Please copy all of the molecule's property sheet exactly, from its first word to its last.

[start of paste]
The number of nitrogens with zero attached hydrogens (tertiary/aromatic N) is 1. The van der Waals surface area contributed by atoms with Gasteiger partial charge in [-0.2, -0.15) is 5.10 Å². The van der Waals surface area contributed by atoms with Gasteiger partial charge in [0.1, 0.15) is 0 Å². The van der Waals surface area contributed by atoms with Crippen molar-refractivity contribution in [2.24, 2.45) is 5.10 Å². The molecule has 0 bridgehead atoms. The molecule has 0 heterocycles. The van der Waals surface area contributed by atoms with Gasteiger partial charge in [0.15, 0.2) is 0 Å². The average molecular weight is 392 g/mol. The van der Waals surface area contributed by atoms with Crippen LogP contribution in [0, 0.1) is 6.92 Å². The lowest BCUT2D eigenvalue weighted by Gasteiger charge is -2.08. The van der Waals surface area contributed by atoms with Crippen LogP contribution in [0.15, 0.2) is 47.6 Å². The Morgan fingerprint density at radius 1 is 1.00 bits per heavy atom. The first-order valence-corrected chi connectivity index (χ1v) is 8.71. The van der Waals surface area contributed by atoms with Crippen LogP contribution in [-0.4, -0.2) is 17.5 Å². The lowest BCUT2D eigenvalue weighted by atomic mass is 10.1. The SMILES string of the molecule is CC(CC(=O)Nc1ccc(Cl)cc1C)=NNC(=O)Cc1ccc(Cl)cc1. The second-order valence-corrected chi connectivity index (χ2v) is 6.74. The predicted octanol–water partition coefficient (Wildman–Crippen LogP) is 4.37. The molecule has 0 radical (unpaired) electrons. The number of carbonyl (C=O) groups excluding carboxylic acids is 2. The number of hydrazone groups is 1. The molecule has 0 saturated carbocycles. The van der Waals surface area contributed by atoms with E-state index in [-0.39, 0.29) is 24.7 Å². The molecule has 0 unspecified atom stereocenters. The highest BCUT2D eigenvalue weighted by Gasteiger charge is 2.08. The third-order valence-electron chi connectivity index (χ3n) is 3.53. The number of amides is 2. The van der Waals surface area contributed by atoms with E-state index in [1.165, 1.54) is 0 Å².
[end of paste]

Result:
The number of nitrogens with zero attached hydrogens (tertiary/aromatic N) is 1. The van der Waals surface area contributed by atoms with Gasteiger partial charge in [-0.2, -0.15) is 5.10 Å². The van der Waals surface area contributed by atoms with Gasteiger partial charge in [0.1, 0.15) is 0 Å². The van der Waals surface area contributed by atoms with Crippen molar-refractivity contribution in [2.24, 2.45) is 5.10 Å². The molecule has 0 bridgehead atoms. The molecule has 0 heterocycles. The van der Waals surface area contributed by atoms with Gasteiger partial charge in [0.15, 0.2) is 0 Å². The average molecular weight is 392 g/mol. The van der Waals surface area contributed by atoms with Crippen LogP contribution in [0, 0.1) is 6.92 Å². The lowest BCUT2D eigenvalue weighted by Gasteiger charge is -2.08. The van der Waals surface area contributed by atoms with Crippen LogP contribution in [0.15, 0.2) is 47.6 Å². The Morgan fingerprint density at radius 1 is 1.00 bits per heavy atom. The first-order valence-corrected chi connectivity index (χ1v) is 8.71. The van der Waals surface area contributed by atoms with Crippen LogP contribution in [-0.4, -0.2) is 17.5 Å². The lowest BCUT2D eigenvalue weighted by atomic mass is 10.1. The SMILES string of the molecule is CC(CC(=O)Nc1ccc(Cl)cc1C)=NNC(=O)Cc1ccc(Cl)cc1. The second-order valence-corrected chi connectivity index (χ2v) is 6.74. The predicted octanol–water partition coefficient (Wildman–Crippen LogP) is 4.37. The molecule has 0 radical (unpaired) electrons. The number of carbonyl (C=O) groups excluding carboxylic acids is 2. The number of hydrazone groups is 1. The molecule has 0 saturated carbocycles. The van der Waals surface area contributed by atoms with E-state index in [-0.39, 0.29) is 24.7 Å². The molecule has 0 unspecified atom stereocenters. The highest BCUT2D eigenvalue weighted by Gasteiger charge is 2.08. The third-order valence-electron chi connectivity index (χ3n) is 3.53. The number of amides is 2. The van der Waals surface area contributed by atoms with E-state index in [1.165, 1.54) is 0 Å².